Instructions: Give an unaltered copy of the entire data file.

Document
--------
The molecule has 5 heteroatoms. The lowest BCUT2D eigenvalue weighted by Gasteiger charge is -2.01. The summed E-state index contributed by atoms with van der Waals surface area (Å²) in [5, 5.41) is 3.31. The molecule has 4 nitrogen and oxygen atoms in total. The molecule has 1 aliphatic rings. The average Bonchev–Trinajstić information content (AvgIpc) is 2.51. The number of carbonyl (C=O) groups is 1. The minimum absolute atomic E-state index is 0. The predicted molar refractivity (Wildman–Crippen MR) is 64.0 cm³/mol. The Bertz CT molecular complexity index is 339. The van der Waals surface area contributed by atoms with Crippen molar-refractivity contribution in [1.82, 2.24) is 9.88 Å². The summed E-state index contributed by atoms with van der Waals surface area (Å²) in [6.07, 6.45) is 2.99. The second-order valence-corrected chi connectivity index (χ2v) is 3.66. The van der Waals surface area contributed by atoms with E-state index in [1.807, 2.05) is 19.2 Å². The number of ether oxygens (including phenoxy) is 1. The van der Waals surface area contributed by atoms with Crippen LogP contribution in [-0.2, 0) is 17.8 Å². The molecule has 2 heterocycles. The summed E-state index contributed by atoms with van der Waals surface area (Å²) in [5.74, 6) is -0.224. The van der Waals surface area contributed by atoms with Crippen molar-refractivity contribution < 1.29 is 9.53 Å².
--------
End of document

The molecule has 5 heteroatoms. The lowest BCUT2D eigenvalue weighted by Gasteiger charge is -2.01. The summed E-state index contributed by atoms with van der Waals surface area (Å²) in [5, 5.41) is 3.31. The molecule has 4 nitrogen and oxygen atoms in total. The molecule has 1 aliphatic rings. The average Bonchev–Trinajstić information content (AvgIpc) is 2.51. The number of carbonyl (C=O) groups is 1. The minimum absolute atomic E-state index is 0. The predicted molar refractivity (Wildman–Crippen MR) is 64.0 cm³/mol. The Bertz CT molecular complexity index is 339. The van der Waals surface area contributed by atoms with Crippen molar-refractivity contribution in [1.82, 2.24) is 9.88 Å². The summed E-state index contributed by atoms with van der Waals surface area (Å²) in [6.07, 6.45) is 2.99. The second-order valence-corrected chi connectivity index (χ2v) is 3.66. The van der Waals surface area contributed by atoms with E-state index in [1.807, 2.05) is 19.2 Å². The number of ether oxygens (including phenoxy) is 1. The van der Waals surface area contributed by atoms with Crippen LogP contribution in [-0.2, 0) is 17.8 Å². The molecule has 2 heterocycles. The summed E-state index contributed by atoms with van der Waals surface area (Å²) in [5.74, 6) is -0.224. The van der Waals surface area contributed by atoms with Crippen molar-refractivity contribution < 1.29 is 9.53 Å².